Kathy Babiak and Stacy-Lynn Sant
Professional athletes are increasingly engaged in social impact efforts via charitable endeavors. Despite seemingly good intentions in these efforts, the media’s representation of athlete philanthropy varies widely. This study examines how discourses of athlete charity are represented in U.S. media coverage. Over 100 newspaper articles were obtained for the period of 2005–2017. The authors conducted a qualitative analysis which consisted of attribute coding for basic article characteristics, identification of both framing and reasoning devices, and deductive coding to identify generic media frames. The authors present an adapted frame matrix highlighting the salient frames in media coverage of athlete philanthropy. Our results show that athlete charitable efforts are related to a personal or emotional connection or linked to an economic perspective around philanthropy. A third frame reflected a moral underpinning to athletes’ charitable work. The authors discuss managerial implications for teams and leagues that provide support for athletes’ charitable work, as well as for the athletes themselves.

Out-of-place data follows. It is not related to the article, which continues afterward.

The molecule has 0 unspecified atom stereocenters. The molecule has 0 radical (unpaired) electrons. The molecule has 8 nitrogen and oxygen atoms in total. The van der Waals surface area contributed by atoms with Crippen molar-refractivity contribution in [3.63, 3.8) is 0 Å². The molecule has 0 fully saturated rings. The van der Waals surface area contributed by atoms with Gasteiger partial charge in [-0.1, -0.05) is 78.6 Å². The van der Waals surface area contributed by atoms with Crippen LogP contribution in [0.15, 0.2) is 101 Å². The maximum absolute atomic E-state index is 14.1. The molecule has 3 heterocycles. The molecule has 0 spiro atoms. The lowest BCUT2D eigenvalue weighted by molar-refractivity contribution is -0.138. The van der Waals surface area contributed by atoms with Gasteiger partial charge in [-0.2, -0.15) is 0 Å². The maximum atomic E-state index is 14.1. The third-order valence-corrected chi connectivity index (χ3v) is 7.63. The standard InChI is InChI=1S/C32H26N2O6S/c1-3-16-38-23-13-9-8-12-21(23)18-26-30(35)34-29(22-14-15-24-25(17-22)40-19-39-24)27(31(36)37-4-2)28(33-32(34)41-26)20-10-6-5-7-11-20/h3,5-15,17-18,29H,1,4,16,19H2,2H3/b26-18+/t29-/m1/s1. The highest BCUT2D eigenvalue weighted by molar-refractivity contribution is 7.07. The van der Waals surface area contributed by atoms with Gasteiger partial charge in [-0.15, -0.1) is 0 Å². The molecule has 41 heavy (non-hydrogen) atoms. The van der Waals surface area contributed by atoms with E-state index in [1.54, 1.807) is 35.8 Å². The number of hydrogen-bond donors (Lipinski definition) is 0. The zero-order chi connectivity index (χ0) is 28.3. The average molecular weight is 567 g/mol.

Landy Di Lu and Kathryn L. Heinze
New sport policies often prompt organizations in the field to alter their structures and processes. Little is known, however, about the tactics of those leading institutional change around sport policy. To address this gap, the authors draw on the concept of institutional entrepreneurship—the activities of actors who leverage resources to create institutional change. Using a qualitative case study approach, the authors examine how two coalitions that served as institutional entrepreneurs in Washington and Oregon created and passed the first youth sport concussion legislation in the United States. The analysis of this study reveals that these coalitions (including victims’ families, sport organizations, advocacy groups, and concussion specialists) engaged in political, technical, and cultural activities through the use of specific tactics that allowed them to harness expertise and resources and generate support for the legislation. Furthermore, the findings of this study suggest a sequencing to these activities, captured in a model of institutional entrepreneurship around sport policy.